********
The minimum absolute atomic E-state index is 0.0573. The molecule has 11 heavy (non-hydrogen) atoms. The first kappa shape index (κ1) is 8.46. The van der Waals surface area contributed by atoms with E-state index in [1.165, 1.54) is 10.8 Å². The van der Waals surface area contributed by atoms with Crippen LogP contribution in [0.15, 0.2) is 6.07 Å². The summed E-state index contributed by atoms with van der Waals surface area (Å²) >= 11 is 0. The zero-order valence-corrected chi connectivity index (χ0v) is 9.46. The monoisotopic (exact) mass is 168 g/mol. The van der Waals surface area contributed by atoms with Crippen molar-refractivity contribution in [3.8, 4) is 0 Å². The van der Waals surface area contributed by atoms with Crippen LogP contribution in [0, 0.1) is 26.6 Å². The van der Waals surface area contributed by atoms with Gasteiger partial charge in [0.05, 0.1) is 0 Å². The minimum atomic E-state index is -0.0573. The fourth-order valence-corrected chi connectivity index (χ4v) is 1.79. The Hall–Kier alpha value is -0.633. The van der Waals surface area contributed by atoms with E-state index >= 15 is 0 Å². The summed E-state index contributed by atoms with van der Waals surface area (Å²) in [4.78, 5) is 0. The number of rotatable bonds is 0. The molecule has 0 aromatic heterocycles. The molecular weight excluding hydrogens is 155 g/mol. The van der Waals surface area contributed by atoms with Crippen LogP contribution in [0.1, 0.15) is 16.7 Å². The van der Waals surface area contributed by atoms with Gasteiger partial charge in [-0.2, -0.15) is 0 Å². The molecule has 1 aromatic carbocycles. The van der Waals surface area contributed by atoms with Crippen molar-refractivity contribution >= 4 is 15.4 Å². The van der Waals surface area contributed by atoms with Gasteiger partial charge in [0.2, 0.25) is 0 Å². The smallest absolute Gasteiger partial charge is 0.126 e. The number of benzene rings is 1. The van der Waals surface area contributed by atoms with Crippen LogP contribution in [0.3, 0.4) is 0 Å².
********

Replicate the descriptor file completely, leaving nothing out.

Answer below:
The minimum absolute atomic E-state index is 0.0573. The molecule has 11 heavy (non-hydrogen) atoms. The first kappa shape index (κ1) is 8.46. The van der Waals surface area contributed by atoms with E-state index in [1.165, 1.54) is 10.8 Å². The van der Waals surface area contributed by atoms with Crippen LogP contribution in [0.15, 0.2) is 6.07 Å². The summed E-state index contributed by atoms with van der Waals surface area (Å²) >= 11 is 0. The zero-order valence-corrected chi connectivity index (χ0v) is 9.46. The monoisotopic (exact) mass is 168 g/mol. The van der Waals surface area contributed by atoms with Crippen molar-refractivity contribution in [3.8, 4) is 0 Å². The van der Waals surface area contributed by atoms with Crippen LogP contribution in [0, 0.1) is 26.6 Å². The van der Waals surface area contributed by atoms with Gasteiger partial charge in [0.05, 0.1) is 0 Å². The minimum atomic E-state index is -0.0573. The fourth-order valence-corrected chi connectivity index (χ4v) is 1.79. The Hall–Kier alpha value is -0.633. The van der Waals surface area contributed by atoms with E-state index >= 15 is 0 Å². The summed E-state index contributed by atoms with van der Waals surface area (Å²) in [4.78, 5) is 0. The number of rotatable bonds is 0. The molecule has 0 aromatic heterocycles. The molecular weight excluding hydrogens is 155 g/mol. The van der Waals surface area contributed by atoms with Crippen LogP contribution in [0.1, 0.15) is 16.7 Å². The van der Waals surface area contributed by atoms with Gasteiger partial charge in [-0.2, -0.15) is 0 Å². The molecule has 1 aromatic carbocycles. The van der Waals surface area contributed by atoms with Crippen molar-refractivity contribution >= 4 is 15.4 Å². The van der Waals surface area contributed by atoms with Gasteiger partial charge in [0.2, 0.25) is 0 Å². The smallest absolute Gasteiger partial charge is 0.126 e. The number of benzene rings is 1. The van der Waals surface area contributed by atoms with Crippen LogP contribution in [0.3, 0.4) is 0 Å².